The second stage is when the lender files for bankruptcy. This is a legal process that allows the lender to either sell off its assets (for example, its mortgage loans) or go through an acquisition by another financial institution. Whether the lender chooses to sell off its assets to another lender or is acquired by another financial institution, nothing changes for the borrower’s repayment obligations. The only major changes are the account details and services. The new owners of the mortgage might not be as lenient when it comes to repayment options and might not offer the same customer service. They might be but there is no promise of that. There is also a chance that the new lender will not honour the terms of the old mortgage, so it’s important to be aware of this possibility.
Case Study: Rams, a non-bank lender, was listed on the Australian Stock Exchange just before the Global Financial Crisis and then was unable to secure funding in 2007. Seeing no option of running as an independent lender, its existing home loans were renamed RHG mortgages and the RAMS brand was sold to Westpac. Customers of RHG paid higher rates and many of them chose to refinance.

What If Your Home Loan Is Sold To A Bad Lender?

When a new lender acquires your mortgage, they must notify you within 30 days of the effective date of transfer, the Consumer Financial Protection Bureau states. So, even though you don’t control who gets your mortgage if your lender goes under, you will always get the chance, up front, to refinance. If you are up to date on your repayments, have a stable income, and are a low-risk borrower, you probably will have no trouble refinancing. You may, in fact, qualify for better interest-rate deals and home loan packages in general. You may choose to take the opportunity to shop around and compare rates from different lenders.

When Does Your Lender’s Bankruptcy Become Your Problem?

Your lender’s bankruptcy becomes your problem when you are not a standard type of borrower with a straightforward home loan. The following types of borrowers are at high risk:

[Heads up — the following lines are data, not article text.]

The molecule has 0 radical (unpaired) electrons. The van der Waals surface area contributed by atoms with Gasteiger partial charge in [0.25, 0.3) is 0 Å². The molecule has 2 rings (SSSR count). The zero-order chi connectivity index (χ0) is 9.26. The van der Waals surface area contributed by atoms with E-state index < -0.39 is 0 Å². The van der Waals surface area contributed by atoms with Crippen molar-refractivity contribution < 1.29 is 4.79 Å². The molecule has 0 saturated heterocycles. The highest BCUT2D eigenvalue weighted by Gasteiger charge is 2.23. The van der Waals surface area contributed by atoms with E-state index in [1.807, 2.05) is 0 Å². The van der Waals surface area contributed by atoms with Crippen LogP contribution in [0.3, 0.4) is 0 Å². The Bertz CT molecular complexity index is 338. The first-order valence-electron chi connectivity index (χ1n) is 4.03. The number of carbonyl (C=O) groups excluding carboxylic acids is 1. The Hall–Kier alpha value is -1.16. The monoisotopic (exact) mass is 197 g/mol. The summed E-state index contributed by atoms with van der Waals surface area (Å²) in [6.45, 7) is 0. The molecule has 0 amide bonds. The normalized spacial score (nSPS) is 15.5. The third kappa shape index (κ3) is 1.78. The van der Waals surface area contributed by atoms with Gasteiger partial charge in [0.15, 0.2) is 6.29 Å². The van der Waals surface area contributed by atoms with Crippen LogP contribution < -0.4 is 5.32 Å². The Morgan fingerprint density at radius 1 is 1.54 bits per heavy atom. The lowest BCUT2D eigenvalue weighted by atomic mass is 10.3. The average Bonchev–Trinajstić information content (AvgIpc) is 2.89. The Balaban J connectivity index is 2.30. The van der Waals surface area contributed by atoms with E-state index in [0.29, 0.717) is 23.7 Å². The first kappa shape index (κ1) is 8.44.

• Low-doc borrowers
  • People with a bad credit history
  • People missing their repayments
  • Foreign investors living outside of Australia
The above types of borrowers are considered high risk So, the new lender may force them into refinancing and they may have difficulty finding a lender who will approve a new loan for them. Also, if you stop making repayments on your home loan, the new lender could foreclose on your property as usual. This means you would lose your home and all of the equity you’ve built.

Bank Vs Non-Bank Lender: Which Is Safer?

Although it is easier for a non-bank lender to go bankrupt than a bank — as they have less government regulation and are more likely to take on high-risk borrowers– both types of lenders are subject to the same business risks and can go bankrupt for the same reasons. In Australia, it is relatively unlikely that any lender will go bankrupt. The non-bank lenders may not be subject to all the same government regulations as the banks but they are still heavily regulated by the Australian Securities and Investments Commission (ASIC), as directed by the National Consumer Credit Protection Act and Australian consumer law. In addition, like any other bank, all legitimate lenders need to obtain an Australian Credit Licence (ACL) from ASIC or an Australian Financial Services licence to qualify as a mortgage lender. So, when it comes to safety, there is not much difference between banks and non-bank lenders.

Looking to Refinance From Your Troubled Lender?

We can help! Our mortgage brokers have years of experience dealing with troubled lenders and can help you refinance to a better deal. We have a wide network of lenders who are willing to work with borrowers in different situations. Call us today on 1300 889 743 or enquire online and we’ll be happy to help you find the best refinancing option for your needs!